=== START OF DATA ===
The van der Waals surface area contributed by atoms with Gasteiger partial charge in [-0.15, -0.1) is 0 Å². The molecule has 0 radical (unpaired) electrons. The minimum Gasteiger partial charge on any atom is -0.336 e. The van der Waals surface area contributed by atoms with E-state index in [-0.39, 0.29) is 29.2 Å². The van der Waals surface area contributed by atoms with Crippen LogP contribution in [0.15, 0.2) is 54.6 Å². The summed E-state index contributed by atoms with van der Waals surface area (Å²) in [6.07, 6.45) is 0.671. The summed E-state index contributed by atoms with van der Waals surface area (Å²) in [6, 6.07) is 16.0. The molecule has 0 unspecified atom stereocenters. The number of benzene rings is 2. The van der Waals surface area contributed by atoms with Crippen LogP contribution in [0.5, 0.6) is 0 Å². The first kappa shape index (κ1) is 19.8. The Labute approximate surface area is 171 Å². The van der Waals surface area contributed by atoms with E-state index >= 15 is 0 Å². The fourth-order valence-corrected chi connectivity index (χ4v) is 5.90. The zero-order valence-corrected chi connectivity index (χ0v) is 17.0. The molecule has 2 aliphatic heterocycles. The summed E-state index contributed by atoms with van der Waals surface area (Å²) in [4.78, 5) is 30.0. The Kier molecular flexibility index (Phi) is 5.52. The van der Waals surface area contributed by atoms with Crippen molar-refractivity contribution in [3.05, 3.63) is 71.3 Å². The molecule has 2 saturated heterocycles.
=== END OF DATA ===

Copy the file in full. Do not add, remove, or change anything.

The van der Waals surface area contributed by atoms with Gasteiger partial charge in [-0.15, -0.1) is 0 Å². The molecule has 0 radical (unpaired) electrons. The minimum Gasteiger partial charge on any atom is -0.336 e. The van der Waals surface area contributed by atoms with E-state index in [-0.39, 0.29) is 29.2 Å². The van der Waals surface area contributed by atoms with Crippen LogP contribution in [0.15, 0.2) is 54.6 Å². The summed E-state index contributed by atoms with van der Waals surface area (Å²) in [6.07, 6.45) is 0.671. The summed E-state index contributed by atoms with van der Waals surface area (Å²) in [6, 6.07) is 16.0. The molecule has 0 unspecified atom stereocenters. The number of benzene rings is 2. The van der Waals surface area contributed by atoms with Crippen LogP contribution in [0.5, 0.6) is 0 Å². The first kappa shape index (κ1) is 19.8. The Labute approximate surface area is 171 Å². The van der Waals surface area contributed by atoms with E-state index >= 15 is 0 Å². The fourth-order valence-corrected chi connectivity index (χ4v) is 5.90. The zero-order valence-corrected chi connectivity index (χ0v) is 17.0. The molecule has 2 aliphatic heterocycles. The summed E-state index contributed by atoms with van der Waals surface area (Å²) in [4.78, 5) is 30.0. The Kier molecular flexibility index (Phi) is 5.52. The van der Waals surface area contributed by atoms with Crippen molar-refractivity contribution in [3.05, 3.63) is 71.3 Å². The molecule has 2 saturated heterocycles.